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in the ways of a man or a world." It is as repugnant, he says, to Christ's proper deity to reason and think, as to say he learns or grows in knowledge.-(P.153.) A third objection is, that Christ obeys, worships, and suffers. He says, the Trinitarian answer to this objection-viz., that these things are to be understood of the human soul of Christ-is an affront to the Scriptures, which assert that "the real divinity came into the finite, and was subject to human conditions."-(P. 154.) When we see the Absolute Being "under the conditions of increase, obedience, worship, suffering, we have nothing to do but to ask what is here expressed, and, as long as we do that, we shall have no difficulty." (P. 156.) All is a mockery and show,even the agony in the garden, the calling on God in Gethsemane and on the cross, was, we tremble as we write, a pantomine, in which the infinite God was the actor. To such depths does a man sink, when, inflated with self-conceit, he pretends to be wise above that which is written! "Of what so great consequence to us," he asks, "are the humanities of a mere human soul? The very thing we want is to find God is moved by such humanities, touched with a feeling of our infirmities." (P. 165.)
These passages teach distinctly the Apollinarian doctrine. They deny that there are two distinct natures in Christ; and they affirm that ignorance, weakness, obedience, worshipping, and suffering, are to be predicated of the Logos, the Deity, the divine nature as such. Thus far the doctrine taught in this book is little more than the reintroduction, with great pomp and circumstance, of an effete and half-forgotten heresy. It is the bringing back a dead Napoleon to the Invalides.
Dr Bushnell next teaches the Eutychean doctrine. Eutyches taught that the divine and human were so united in Christ as to become one nature as well as one person. He thought, as Dr Bushnell does, that two natures imply two persons. Before the union there were two natures; after it, only one. He acknowledged, therefore, in Christ, but one life, intelligence, and will. This, after all, appears to be the doctrine which Dr Bushnell is really aiming at. We have Eutycheanism distinctly asserted, for example, on p. 154. The common doctrine, he says, "virtually denies any real unity between the human and divine, and substitutes collocation, copartnership for unity." "Instead of a person whose nature is the unity of the divine and the human, we have, he adds, "two distinct persons, between whom our thoughts are constantly alternating; referring this to one, and that to the other, and imagining, all the while, not a union of the two, in which our possible union with God is signified and sealed for ever, but a practical historical assertion of his incom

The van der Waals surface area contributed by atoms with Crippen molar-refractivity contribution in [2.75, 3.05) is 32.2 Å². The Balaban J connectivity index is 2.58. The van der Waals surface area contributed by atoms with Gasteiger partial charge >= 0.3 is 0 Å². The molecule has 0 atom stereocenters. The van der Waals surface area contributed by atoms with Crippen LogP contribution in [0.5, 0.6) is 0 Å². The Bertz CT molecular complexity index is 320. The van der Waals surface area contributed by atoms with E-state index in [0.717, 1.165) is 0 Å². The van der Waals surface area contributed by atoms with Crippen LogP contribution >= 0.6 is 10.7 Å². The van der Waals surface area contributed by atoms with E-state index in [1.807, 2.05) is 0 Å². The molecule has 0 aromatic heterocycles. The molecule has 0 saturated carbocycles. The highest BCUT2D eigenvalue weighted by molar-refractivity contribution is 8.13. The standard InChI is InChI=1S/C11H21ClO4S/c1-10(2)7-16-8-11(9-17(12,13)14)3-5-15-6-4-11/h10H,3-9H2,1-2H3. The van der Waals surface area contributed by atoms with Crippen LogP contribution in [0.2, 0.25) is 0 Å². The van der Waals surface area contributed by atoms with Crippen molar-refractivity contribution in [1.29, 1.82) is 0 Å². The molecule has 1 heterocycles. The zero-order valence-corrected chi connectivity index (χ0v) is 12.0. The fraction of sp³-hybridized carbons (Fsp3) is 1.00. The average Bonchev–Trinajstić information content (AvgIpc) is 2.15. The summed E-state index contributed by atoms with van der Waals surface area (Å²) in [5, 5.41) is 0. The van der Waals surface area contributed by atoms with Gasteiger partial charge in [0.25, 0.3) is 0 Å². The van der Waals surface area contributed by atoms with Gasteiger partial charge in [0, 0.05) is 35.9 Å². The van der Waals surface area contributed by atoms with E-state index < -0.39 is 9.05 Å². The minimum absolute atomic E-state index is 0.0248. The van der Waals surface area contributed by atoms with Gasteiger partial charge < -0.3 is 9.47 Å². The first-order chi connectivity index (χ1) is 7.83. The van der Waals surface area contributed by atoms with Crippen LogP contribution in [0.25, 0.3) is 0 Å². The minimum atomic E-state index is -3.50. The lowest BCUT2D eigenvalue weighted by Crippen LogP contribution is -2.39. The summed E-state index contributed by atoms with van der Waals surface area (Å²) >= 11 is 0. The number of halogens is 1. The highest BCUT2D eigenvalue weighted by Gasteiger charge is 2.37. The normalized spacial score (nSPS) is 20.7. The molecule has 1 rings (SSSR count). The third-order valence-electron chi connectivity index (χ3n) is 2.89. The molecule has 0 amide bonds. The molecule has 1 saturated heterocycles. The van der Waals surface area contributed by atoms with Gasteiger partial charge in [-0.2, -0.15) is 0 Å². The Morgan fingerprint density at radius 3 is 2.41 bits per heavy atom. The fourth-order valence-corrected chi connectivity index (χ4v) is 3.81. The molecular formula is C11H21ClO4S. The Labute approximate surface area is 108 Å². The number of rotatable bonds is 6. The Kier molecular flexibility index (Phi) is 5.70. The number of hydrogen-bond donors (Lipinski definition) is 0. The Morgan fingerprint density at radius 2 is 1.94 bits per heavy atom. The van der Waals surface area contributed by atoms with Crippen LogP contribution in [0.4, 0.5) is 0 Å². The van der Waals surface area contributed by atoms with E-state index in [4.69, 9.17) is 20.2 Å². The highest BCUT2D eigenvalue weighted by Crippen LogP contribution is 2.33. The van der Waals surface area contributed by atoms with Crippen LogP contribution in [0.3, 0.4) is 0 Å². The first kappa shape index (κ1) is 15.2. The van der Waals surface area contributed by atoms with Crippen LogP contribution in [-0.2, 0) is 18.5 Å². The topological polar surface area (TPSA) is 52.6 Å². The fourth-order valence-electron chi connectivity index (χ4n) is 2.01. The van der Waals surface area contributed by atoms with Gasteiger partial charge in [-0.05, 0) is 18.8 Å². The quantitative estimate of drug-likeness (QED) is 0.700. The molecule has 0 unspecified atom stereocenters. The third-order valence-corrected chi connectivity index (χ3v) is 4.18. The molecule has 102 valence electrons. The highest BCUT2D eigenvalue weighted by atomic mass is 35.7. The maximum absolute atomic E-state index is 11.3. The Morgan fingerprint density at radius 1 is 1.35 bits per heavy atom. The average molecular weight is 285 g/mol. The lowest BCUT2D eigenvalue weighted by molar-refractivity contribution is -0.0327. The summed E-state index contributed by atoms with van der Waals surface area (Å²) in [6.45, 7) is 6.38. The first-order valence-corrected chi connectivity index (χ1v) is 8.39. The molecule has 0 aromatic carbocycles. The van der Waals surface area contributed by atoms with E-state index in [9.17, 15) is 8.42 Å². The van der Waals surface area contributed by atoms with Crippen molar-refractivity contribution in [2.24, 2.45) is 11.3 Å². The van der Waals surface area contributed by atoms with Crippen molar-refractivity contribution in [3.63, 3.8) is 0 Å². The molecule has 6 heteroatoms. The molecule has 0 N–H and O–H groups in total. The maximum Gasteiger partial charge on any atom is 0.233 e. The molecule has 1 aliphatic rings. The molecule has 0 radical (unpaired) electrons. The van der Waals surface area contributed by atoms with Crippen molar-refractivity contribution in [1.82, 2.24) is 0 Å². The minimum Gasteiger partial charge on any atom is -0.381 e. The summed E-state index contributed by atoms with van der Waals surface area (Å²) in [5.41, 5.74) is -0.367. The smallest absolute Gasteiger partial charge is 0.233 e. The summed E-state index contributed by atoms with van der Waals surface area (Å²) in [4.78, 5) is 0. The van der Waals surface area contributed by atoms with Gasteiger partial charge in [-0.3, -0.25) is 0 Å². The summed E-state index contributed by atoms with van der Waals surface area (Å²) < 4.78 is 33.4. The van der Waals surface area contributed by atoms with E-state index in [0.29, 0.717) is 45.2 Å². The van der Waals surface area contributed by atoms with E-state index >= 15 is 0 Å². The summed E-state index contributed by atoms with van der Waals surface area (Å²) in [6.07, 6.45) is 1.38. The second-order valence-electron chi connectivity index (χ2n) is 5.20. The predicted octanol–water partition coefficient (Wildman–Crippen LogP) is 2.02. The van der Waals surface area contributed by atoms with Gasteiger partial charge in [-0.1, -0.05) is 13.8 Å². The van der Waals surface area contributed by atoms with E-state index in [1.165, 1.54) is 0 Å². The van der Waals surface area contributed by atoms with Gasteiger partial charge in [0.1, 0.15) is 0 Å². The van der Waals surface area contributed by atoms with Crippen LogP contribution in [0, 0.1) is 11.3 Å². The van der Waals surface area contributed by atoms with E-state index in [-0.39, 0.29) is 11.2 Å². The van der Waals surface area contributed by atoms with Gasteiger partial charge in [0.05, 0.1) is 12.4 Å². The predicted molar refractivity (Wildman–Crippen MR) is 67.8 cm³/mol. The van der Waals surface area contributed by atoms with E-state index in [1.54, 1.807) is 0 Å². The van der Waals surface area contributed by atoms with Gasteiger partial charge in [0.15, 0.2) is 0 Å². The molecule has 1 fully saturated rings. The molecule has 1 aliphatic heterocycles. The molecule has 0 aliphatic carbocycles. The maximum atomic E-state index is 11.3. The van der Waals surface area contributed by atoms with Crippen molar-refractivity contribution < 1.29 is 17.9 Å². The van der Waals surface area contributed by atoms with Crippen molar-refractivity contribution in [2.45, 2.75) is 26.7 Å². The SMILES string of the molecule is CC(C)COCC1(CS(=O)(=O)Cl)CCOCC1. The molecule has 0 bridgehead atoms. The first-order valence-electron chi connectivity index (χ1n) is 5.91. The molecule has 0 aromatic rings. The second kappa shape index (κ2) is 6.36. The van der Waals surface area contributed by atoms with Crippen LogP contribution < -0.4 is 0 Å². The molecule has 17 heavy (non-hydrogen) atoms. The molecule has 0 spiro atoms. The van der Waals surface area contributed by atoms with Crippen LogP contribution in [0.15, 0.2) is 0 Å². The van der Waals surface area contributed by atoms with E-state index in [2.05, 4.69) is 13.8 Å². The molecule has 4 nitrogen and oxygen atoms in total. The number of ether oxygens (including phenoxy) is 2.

municability thrust upon our notice." In these, among other passages, we have the doctrine, not that the divine nature or Logos, was in the place of the human soul, but that the divine and human natures were so united as to make one, neither human nor divine, but, as our author calls it, "the divinehuman."
All these forms of doctrine respecting the person of Christ, sprang up in the church. They all suppose the doctrine of a personal God distinct from the world. They take for granted a real creation in time. They assume a distinction between God and man, as two different natures, and between matter and mind as two substances. In men, therefore, there are two substances or subjects, spirit and body, united in one person. It was at a later period the heathen doctrine found its way into the church that there is but one substance, intelligence, and life in the universe,-a doctrine which identifies God and the world; which denies any extramundane deity, any proper creation, any real distinction between God and man. This is the Atheistic doctrine which has been revived in our day, and which has been, and still is, taught by deceivers and the deceived, in the church, as the doctrine of the Bible, or at least as consistent with it? The new philosophy teaches, as before stated, that the absolute God is nothing; he exists only as he is reavealed. He produces himself in the world; or, in the world he becomes objective to himself, and thus self-conscious. The human race is the highest form of the world, and consequently the highest development of God. Men are God as self-conscious. What the Bible says of the Son as being God, one with the Father, his image, &c., is to be understood of the race. God is but the substance or power of which all phenomena are the manifestations. All life is God's life, all action is his acting; there is no liberty, no sin, no immortality. The race is immortal, but not the individuals; they succeed each other as the waves of the sea, or the leaves of the forest. This is the worst form of Atheism; for it not only denies God, but deifies man, and destroys all morality in its very principle.
Schleiermacher, in his later writings, does not go all these lengths. His system, however, is founded on the real identity of God and the world, the human and divine.* It makes creation eternal and necessary. It destroys entirely human
*Dorner, the disciple of Schleiermacher, gives as his reason for associating him with Schelling and Hegel, that "he undoubtedly proceeds on the assumption of the essential unity of God and man, though he did not hold that substantial Pantheism in which subjectivity is a mere accident."—(See his Christologie, p. 487.) Schleiermacher was educated a Moravian. His philosophy was pantheistical; with his philosophy his early religious convictions kept up a continual struggle, and, as it is hoped, ultimately gained the victory. This, however, does not alter the nature of his system.
liberty and responsibility. It admits nothing as sin except to the consciousness and apprehension of the sinner. And the personal immortality of the soul it repudiates-i. e., his system leads to its rejection; but out of deference to Christ, it is admitted as a fact. With him the Divine Being, as such, is the one hidden God; the Trinity is the manifested God; the Father is God as manifested in the world; the Son, God as manifested in Christ; and the Spirit, God as manifested in the church. With this view of the Trinity a corresponding view of the person of Christ is necessarily connected. The world is one manifestation of God, God in one form; the human race, a higher manifestation of God; which manifestation, imperfect in Adam and his posterity, is perfected in Christ; the creation begun in the former is completed in the latter. Christ is the ideal man, and, as God and man are one, Christ is God. There are not two natures in Christ but one only, a divine nature which is truly human. As men are partakers of the imperfect nature of Adam, they are redeemed by partaking of the perfect nature of Christ, and thus the incarnation of God is continued in the church. Hence follows subjec tive justification, and rejection of the doctrines of the atonement and regeneration by the Holy Spirit, as matters of